The FIPRESCI Jury of the Viennale 2005 had the tricky mission of deciding between outstanding fiction feature films and wonderful feature-length documentaries. Happily, it was saved from the dilemma by the amazing creative power of the Brazilian director Marcos Prado who turned his documentary into a poignant meditation on the human condition, proving once more that this genre can be as captivating as any fictional story.
Estamira is the sad story of a once pretty and respectable wife cursed by destiny to lose her mind and survive in the apocalyptic environment of a garbage dump on the outskirts of Rio de Janeiro. A tragic marginal case, from which the fabulous camera work and script of Marco Prado, who spent two years shooting in that inferno, provides a terrible indictment of our merciless world. On a planet on which 20 billion people live on less than $2 a day, Estamira is an ultimate cry of anguish and revolt. Even if at the end of the movie, a brief line informs us that the Brazilian “Jardim Guamacho” garbage dump was closed, we know that in thousands of other such places around the world, human beings continue to live amidst eagles and dogs, as Estamira did.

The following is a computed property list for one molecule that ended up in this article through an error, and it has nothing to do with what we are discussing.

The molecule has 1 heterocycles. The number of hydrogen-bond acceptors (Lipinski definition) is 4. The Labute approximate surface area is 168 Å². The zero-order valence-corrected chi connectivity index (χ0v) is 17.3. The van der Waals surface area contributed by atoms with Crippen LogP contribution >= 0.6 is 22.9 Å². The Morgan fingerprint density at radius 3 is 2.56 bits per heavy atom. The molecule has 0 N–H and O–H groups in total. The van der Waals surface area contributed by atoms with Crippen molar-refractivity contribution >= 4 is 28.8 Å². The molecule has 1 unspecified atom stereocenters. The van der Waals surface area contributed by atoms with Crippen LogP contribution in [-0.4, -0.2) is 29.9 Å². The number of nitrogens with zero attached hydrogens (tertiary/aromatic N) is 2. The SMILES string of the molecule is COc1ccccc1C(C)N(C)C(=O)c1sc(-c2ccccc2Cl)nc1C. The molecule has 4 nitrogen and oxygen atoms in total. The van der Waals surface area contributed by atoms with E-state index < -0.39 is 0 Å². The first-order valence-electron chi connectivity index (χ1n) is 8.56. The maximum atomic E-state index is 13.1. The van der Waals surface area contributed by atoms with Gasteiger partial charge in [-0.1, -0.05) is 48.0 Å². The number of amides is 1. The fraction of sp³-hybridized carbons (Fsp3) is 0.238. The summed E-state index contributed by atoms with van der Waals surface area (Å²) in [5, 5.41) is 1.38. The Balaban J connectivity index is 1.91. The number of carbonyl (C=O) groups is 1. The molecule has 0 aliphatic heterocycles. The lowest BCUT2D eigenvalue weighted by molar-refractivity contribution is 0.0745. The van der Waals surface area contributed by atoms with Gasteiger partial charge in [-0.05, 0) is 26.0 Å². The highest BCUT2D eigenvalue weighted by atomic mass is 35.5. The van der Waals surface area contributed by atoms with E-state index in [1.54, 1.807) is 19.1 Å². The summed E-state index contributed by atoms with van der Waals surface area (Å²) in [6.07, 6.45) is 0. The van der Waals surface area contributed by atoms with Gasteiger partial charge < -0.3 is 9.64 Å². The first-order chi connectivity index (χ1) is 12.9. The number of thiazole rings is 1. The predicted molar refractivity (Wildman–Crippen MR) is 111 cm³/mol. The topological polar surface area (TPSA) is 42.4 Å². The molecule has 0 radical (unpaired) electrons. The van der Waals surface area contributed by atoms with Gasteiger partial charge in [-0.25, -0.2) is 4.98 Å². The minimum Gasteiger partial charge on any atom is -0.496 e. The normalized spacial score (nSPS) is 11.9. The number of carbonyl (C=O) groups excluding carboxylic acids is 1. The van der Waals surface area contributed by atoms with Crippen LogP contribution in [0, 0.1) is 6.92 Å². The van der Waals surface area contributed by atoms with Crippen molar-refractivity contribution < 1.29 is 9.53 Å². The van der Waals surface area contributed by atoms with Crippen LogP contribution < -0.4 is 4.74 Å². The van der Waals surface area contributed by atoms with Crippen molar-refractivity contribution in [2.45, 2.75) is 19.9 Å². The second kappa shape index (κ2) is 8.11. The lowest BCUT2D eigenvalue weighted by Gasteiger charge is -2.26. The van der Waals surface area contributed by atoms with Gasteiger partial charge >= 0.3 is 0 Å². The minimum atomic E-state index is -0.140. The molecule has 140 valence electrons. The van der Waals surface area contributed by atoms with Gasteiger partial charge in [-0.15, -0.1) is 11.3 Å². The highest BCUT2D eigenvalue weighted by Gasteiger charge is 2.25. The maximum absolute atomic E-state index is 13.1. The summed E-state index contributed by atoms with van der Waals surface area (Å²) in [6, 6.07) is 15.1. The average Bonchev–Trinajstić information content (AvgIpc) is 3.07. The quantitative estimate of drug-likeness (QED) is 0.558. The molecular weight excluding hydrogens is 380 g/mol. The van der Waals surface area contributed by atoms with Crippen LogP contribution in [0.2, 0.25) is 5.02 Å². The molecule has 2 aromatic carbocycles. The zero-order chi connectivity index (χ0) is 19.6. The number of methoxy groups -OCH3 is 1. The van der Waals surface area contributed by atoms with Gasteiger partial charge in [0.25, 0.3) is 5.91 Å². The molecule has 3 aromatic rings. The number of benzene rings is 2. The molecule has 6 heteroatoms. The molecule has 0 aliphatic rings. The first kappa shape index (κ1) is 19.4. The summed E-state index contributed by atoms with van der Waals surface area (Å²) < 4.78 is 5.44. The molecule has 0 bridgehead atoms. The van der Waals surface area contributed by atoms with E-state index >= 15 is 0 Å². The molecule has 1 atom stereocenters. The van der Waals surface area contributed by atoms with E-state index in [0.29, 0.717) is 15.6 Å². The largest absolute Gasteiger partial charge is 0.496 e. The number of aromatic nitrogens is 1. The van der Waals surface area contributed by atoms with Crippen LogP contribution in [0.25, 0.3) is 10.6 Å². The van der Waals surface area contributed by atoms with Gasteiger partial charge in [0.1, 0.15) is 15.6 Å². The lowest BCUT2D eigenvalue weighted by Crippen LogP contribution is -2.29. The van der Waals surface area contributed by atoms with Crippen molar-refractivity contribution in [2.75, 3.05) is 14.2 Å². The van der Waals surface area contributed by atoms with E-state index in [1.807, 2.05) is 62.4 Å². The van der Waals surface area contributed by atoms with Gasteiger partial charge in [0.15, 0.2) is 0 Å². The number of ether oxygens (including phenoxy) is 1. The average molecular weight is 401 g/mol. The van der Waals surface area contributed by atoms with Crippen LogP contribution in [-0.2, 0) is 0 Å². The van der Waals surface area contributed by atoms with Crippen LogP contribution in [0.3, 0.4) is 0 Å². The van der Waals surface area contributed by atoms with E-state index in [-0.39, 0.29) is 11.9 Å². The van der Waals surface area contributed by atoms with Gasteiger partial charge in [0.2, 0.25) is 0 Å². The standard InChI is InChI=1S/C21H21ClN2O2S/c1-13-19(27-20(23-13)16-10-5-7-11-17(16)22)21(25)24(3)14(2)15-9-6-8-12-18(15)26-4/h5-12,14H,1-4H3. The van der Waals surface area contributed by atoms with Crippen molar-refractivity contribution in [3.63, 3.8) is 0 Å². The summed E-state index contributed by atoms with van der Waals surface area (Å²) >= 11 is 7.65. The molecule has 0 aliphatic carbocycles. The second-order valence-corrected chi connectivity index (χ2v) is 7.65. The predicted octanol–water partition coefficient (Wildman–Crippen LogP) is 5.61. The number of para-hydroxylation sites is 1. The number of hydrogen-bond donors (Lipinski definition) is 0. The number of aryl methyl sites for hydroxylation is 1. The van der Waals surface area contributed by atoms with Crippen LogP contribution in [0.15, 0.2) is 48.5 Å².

Cleverly integrating shocking ciné-verité shots and revealing interviews, director Marcos Prado uses his camera as a fabulous investigative tool but also as a fascinating metaphoric vehicle. In rapid, almost subliminal shots, human shadows creep like armies of famished ants among mountains of disgusting garbage just dumped from trucks. Fires light the night with sinister rays and the horizon is nothing less than a land of despair. A land from which God has vanished, abandoning His creatures, punishing the poor for the sins of a crazy world that pushes more and more fragile souls beyond the limits of despair, as happened to the psychotic Estamira.
In fact, we are faced with a real film d’auteur since Marco Prado has daringly assumed the triple function of director, script-writer and director of photography. One can feel he is deeply in love with the camera work, since the sophisticated colouring or the incredibly beautiful sepia images turn the entire film into a rewarding trip to the very core of film art.
At a time when most cinema production is dominated by dull and impersonal commercial pictures, the work of this Brazilian artist, revealing the deep inner wounds of our world, offers much hope for the future of cinema.